BERNARD STRAUS, M.D.; JOSEPH GENNIS, M.D.
During the recent war, extensive investigations were undertaken in the study and cure of malaria. These studies at first were directed particularly toward finding a substitute for quinine, the supply of which had been cut off by the enemy. It was soon found that quinacrine (atabrine), which had been known since 1930 but not sufficiently appreciated because of improper dosage, was a more satisfactory drug than quinine both as a suppressive and as a treatment of the acute malaria attack.1 Quinacrine, however, has no effect on the relapse rate. Its toxic manifestations are not significant. In this country chloroquine, a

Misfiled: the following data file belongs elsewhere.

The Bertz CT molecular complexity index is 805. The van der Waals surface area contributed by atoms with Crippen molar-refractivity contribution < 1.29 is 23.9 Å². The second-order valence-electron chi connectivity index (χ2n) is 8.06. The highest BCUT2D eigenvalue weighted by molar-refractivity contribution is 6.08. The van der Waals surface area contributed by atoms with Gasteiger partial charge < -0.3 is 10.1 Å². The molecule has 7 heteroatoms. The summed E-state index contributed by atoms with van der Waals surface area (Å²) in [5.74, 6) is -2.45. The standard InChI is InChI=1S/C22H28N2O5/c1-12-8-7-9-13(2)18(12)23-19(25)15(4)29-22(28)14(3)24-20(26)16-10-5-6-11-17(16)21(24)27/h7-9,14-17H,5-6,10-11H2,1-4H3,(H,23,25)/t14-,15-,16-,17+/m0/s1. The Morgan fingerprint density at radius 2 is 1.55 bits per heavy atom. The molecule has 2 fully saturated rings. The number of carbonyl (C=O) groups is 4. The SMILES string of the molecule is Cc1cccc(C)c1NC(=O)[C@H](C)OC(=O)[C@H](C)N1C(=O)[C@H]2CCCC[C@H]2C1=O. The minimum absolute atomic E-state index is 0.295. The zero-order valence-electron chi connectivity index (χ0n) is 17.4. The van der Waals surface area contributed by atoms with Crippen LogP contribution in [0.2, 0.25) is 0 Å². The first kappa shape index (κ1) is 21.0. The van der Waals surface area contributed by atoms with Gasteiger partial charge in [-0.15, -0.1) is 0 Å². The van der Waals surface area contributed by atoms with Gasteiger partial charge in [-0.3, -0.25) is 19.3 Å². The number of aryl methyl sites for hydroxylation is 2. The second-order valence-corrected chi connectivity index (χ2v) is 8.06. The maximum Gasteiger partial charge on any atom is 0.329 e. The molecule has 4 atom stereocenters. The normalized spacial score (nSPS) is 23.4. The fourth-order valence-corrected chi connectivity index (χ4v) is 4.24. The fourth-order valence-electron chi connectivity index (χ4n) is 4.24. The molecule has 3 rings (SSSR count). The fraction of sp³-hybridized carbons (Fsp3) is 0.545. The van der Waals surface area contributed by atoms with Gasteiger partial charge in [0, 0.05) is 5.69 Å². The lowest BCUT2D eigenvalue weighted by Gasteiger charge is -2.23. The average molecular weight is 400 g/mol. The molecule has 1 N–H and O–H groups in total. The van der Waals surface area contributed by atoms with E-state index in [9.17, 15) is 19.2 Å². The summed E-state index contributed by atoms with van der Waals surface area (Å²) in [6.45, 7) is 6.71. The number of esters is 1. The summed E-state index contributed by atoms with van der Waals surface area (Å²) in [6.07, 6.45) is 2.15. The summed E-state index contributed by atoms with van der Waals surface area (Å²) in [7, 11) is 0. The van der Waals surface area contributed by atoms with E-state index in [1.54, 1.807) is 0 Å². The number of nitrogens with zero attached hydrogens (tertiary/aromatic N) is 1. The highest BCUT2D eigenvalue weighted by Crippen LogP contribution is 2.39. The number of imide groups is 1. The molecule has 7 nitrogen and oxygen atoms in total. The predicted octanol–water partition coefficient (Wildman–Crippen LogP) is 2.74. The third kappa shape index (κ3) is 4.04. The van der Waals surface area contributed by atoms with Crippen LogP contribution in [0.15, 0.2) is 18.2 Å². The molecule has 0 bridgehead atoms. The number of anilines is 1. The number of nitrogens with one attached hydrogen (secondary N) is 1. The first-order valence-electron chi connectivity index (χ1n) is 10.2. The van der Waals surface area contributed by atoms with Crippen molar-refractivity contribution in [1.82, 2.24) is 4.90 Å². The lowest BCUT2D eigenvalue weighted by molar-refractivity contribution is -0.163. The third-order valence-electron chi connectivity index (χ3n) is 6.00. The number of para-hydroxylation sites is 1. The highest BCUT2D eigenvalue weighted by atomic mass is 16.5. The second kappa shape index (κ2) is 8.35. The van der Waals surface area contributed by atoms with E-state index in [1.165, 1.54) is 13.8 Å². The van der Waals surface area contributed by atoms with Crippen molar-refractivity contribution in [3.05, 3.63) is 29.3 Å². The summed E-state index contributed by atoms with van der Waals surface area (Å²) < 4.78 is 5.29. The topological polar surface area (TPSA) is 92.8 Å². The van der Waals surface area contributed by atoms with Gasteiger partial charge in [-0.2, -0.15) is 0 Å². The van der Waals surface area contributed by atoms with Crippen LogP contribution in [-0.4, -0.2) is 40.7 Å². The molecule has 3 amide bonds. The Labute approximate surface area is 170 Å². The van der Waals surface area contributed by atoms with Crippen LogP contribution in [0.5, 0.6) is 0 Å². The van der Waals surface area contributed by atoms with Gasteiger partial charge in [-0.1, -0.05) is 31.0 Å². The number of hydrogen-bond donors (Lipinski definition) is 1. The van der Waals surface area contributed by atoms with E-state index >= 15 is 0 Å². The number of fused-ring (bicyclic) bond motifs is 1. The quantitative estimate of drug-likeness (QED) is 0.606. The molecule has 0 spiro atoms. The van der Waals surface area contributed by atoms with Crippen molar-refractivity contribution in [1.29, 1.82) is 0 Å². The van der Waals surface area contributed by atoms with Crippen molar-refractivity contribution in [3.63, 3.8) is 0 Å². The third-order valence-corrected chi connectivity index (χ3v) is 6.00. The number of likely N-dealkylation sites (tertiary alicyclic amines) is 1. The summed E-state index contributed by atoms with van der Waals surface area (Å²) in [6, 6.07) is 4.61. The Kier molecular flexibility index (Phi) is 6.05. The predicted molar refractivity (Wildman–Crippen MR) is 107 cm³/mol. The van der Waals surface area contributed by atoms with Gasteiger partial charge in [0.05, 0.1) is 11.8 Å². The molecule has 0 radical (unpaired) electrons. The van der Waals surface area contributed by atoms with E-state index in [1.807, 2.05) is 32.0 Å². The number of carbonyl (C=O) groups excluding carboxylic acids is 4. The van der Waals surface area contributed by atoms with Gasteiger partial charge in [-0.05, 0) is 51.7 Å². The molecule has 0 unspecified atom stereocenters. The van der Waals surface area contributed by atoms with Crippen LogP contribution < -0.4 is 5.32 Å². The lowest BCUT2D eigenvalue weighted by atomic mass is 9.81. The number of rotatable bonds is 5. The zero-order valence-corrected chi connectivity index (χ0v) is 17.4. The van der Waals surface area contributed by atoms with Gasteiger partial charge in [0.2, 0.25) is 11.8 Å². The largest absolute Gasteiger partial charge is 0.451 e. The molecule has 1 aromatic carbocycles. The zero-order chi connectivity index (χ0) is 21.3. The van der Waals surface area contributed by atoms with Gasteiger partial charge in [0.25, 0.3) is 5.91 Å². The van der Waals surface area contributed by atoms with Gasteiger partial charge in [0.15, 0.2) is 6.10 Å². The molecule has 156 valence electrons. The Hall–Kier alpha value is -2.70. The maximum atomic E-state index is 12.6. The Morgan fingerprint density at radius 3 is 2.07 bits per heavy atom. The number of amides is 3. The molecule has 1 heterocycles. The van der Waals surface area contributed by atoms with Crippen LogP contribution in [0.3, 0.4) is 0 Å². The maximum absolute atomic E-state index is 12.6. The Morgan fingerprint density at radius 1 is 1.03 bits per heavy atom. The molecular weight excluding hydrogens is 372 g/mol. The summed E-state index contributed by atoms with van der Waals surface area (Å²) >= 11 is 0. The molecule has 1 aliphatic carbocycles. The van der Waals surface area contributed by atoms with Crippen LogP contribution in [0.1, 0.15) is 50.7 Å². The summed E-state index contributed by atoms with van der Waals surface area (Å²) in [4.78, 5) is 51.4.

STRAUS B, GENNIS J. RADICAL CURE OF RELAPSING VIVAX MALARIA WITH PENTAQUINE-QUININE: A CONTROLLED STUDY(RADICAL CURE OF RELAPSING VIVAX MALARIA WITH PENTAQUINE-QUININE: A CONTROLLED STUDY*). Ann Intern Med. 1950;33:1413–1422. doi: 10.7326/0003-4819-33-6-1413
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Published: Ann Intern Med. 1950;33(6):1413-1422.
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